China Auto Association asks Government for Stimulus Measures to Avoid further Automotive Industry Downfall

Published By : 11 Sep 2015 | Published By : QYRESEARCH

China’s state-backed automotive association is asking the government to present stimulus measures after the downfall of sales of the vehicles for a fifth consecutive month due to a stock market collapse. The association lately suggested the government to cut the tax on vehicles by half, i.e. half of 10% tax. According to Shi Jianhua, the deputy secretary general of the China Association of Automobiles, the state-backed automotive association also suggested the government to raise limitations on number of new vehicles that people can purchase. Further, the government was suggested to accelerate the replacement of older vehicles in order to boost the demand for the automotive market across all the regions. 

Shi told the reporters that in order to build a stronger auto industry in all regions, people should help the government to boost the demand. However, Shi did not elaborate the response from government in the monthly briefing meeting that was held in Beijing. Vehicle demand is closely related with the investment in infrastructure, and economic growth, Shi added. Automobile demand has recently been damaged due to efforts taken to control air pollution and reduce energy consumption. China released stimulus measures in the middle of global financial crises.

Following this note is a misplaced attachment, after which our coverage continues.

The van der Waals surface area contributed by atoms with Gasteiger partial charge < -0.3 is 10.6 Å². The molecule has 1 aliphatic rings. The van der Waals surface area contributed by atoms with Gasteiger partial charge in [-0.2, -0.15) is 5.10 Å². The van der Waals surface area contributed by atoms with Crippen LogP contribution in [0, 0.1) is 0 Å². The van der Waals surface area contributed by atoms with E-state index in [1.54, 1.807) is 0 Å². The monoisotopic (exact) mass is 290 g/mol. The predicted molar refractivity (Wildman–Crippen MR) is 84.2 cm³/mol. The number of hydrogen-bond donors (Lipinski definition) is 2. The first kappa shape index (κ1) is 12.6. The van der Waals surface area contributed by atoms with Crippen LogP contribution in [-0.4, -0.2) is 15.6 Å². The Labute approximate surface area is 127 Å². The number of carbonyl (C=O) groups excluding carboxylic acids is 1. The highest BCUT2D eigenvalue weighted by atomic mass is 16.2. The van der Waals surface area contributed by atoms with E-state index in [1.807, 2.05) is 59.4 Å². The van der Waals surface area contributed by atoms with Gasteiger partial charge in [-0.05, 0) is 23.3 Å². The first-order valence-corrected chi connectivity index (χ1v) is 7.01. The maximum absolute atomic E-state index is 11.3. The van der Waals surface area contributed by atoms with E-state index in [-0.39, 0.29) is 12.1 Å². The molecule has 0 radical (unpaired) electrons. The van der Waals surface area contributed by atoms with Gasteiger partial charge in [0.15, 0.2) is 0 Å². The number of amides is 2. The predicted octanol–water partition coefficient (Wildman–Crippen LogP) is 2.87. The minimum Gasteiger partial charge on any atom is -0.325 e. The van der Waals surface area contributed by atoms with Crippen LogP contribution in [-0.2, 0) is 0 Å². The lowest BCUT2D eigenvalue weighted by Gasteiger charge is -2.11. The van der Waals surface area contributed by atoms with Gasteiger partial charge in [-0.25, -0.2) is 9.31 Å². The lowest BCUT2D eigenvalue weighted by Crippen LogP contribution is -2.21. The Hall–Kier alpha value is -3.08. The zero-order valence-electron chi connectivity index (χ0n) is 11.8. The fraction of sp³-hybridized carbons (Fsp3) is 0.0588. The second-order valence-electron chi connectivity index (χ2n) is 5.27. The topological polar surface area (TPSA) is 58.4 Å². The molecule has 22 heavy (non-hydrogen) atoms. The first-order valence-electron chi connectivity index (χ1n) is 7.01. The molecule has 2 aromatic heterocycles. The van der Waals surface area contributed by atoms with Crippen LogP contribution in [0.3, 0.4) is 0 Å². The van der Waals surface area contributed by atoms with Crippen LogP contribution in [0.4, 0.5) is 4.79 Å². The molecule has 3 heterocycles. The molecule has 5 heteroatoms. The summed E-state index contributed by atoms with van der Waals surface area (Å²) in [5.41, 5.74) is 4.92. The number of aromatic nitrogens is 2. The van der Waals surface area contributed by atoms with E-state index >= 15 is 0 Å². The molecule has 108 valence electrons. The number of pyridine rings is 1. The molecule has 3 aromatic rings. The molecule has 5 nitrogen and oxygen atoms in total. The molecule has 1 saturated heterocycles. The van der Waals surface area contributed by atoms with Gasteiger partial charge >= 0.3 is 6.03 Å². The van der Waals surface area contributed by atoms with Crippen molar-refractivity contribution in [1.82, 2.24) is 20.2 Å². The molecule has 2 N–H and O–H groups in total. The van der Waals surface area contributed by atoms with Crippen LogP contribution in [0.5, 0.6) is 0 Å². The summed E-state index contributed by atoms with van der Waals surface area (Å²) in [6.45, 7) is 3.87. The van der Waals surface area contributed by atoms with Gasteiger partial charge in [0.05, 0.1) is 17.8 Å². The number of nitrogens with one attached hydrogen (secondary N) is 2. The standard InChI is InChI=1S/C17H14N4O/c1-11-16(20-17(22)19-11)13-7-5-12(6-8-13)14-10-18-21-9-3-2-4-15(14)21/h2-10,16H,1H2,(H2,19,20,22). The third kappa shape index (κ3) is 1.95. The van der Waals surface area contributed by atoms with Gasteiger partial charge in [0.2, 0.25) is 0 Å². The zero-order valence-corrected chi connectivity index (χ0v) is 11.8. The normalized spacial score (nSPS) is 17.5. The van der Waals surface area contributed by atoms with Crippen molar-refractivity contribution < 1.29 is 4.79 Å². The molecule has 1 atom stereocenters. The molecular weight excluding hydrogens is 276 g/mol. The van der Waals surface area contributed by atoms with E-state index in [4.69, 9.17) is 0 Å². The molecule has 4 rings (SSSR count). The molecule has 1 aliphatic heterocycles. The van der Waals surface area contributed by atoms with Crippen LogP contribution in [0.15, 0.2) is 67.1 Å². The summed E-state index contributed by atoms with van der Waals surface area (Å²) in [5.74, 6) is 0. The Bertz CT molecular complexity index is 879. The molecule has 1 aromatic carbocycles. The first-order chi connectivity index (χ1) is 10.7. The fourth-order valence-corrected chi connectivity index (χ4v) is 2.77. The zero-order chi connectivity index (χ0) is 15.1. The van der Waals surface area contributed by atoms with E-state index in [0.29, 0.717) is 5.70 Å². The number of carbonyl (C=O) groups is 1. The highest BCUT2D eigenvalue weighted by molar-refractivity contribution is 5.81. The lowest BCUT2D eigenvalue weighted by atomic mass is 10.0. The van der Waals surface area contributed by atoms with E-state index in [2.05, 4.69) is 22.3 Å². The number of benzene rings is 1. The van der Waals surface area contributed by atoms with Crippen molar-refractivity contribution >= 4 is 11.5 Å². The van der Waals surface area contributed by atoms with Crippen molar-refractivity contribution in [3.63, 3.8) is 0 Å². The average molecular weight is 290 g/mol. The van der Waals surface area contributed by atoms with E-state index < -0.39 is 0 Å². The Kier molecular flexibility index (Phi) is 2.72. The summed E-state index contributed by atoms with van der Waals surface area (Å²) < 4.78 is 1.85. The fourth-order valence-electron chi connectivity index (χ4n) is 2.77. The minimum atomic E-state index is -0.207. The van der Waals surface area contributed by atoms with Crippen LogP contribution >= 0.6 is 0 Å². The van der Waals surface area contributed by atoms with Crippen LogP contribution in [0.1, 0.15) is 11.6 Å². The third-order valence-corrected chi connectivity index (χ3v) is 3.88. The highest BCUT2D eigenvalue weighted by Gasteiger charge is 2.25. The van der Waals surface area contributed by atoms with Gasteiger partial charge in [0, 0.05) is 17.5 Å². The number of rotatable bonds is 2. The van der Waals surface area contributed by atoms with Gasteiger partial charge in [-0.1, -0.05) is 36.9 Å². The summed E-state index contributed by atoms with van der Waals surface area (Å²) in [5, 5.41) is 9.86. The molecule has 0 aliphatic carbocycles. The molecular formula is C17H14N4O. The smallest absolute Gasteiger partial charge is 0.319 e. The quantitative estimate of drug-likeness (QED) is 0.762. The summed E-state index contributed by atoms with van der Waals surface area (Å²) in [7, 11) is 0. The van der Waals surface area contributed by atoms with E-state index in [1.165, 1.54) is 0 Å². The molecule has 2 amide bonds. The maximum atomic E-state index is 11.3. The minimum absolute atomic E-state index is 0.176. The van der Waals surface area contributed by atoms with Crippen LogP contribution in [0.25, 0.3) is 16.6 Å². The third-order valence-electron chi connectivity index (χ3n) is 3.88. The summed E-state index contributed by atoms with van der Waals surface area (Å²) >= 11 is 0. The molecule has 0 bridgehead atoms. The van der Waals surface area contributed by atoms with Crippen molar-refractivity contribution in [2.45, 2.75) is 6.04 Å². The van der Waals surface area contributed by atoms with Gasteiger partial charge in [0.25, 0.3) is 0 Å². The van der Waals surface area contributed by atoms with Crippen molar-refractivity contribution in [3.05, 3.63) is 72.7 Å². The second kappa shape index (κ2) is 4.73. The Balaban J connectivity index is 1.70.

According to the reports published by Bloomberg, from Ward’s Automotive Group in U.S. and China Automotive Information Net, China faced competition from the U.S. auto industry as U.S. residents purchased more passenger vehicles as compared to China, which was a rare situation in nearly six years. For the second consecutive month, in August, China was trailing the United States in passenger vehicles section of the automotive industry. 

It is too early to forecast whether China will again be trailing to the United States, in terms of passenger vehicles, this year. If it does, it would be the first ever decline for China in more than ten years, said Shi.  

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